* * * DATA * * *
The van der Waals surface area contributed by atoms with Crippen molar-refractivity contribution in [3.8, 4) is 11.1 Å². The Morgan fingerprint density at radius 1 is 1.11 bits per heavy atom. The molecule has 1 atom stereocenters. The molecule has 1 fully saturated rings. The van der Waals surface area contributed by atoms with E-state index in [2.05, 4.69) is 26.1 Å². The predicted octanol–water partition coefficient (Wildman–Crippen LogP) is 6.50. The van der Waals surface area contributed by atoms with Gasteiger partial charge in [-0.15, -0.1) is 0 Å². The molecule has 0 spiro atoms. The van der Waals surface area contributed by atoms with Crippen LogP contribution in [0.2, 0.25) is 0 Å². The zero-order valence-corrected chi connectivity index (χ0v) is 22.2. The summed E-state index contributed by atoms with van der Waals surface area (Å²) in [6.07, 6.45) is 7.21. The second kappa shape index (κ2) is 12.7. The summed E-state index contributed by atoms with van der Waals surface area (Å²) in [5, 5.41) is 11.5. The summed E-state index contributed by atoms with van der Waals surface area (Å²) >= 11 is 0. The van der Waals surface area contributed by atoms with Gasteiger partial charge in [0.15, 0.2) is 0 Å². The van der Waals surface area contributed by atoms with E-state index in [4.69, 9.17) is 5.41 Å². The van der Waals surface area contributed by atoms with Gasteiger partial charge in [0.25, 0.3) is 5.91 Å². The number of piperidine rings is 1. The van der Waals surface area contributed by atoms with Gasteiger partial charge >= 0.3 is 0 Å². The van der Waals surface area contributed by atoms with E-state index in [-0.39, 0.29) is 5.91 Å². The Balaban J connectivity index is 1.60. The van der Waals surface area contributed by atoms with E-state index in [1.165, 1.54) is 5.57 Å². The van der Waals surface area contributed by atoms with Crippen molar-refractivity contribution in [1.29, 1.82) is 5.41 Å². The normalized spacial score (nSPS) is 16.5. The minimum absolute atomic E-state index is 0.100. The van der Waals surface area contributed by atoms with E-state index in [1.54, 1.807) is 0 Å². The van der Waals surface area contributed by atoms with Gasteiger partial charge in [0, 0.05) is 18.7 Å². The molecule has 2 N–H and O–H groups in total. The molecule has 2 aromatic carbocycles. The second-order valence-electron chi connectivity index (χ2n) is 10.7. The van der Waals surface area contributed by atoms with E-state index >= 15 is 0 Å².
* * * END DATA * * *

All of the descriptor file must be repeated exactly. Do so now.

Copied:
The van der Waals surface area contributed by atoms with Crippen molar-refractivity contribution in [3.8, 4) is 11.1 Å². The Morgan fingerprint density at radius 1 is 1.11 bits per heavy atom. The molecule has 1 atom stereocenters. The molecule has 1 fully saturated rings. The van der Waals surface area contributed by atoms with E-state index in [2.05, 4.69) is 26.1 Å². The predicted octanol–water partition coefficient (Wildman–Crippen LogP) is 6.50. The van der Waals surface area contributed by atoms with Gasteiger partial charge in [-0.15, -0.1) is 0 Å². The molecule has 0 spiro atoms. The van der Waals surface area contributed by atoms with Crippen LogP contribution in [0.2, 0.25) is 0 Å². The zero-order valence-corrected chi connectivity index (χ0v) is 22.2. The summed E-state index contributed by atoms with van der Waals surface area (Å²) in [6.07, 6.45) is 7.21. The second kappa shape index (κ2) is 12.7. The summed E-state index contributed by atoms with van der Waals surface area (Å²) in [5, 5.41) is 11.5. The summed E-state index contributed by atoms with van der Waals surface area (Å²) >= 11 is 0. The van der Waals surface area contributed by atoms with Gasteiger partial charge in [0.15, 0.2) is 0 Å². The van der Waals surface area contributed by atoms with E-state index in [4.69, 9.17) is 5.41 Å². The van der Waals surface area contributed by atoms with Gasteiger partial charge in [0.25, 0.3) is 5.91 Å². The number of piperidine rings is 1. The van der Waals surface area contributed by atoms with Gasteiger partial charge >= 0.3 is 0 Å². The van der Waals surface area contributed by atoms with E-state index in [-0.39, 0.29) is 5.91 Å². The Balaban J connectivity index is 1.60. The van der Waals surface area contributed by atoms with E-state index in [1.165, 1.54) is 5.57 Å². The van der Waals surface area contributed by atoms with Crippen molar-refractivity contribution in [1.29, 1.82) is 5.41 Å². The normalized spacial score (nSPS) is 16.5. The minimum absolute atomic E-state index is 0.100. The van der Waals surface area contributed by atoms with E-state index in [1.54, 1.807) is 0 Å². The van der Waals surface area contributed by atoms with Gasteiger partial charge in [0, 0.05) is 18.7 Å². The molecule has 2 N–H and O–H groups in total. The molecule has 2 aromatic carbocycles. The second-order valence-electron chi connectivity index (χ2n) is 10.7. The van der Waals surface area contributed by atoms with E-state index >= 15 is 0 Å².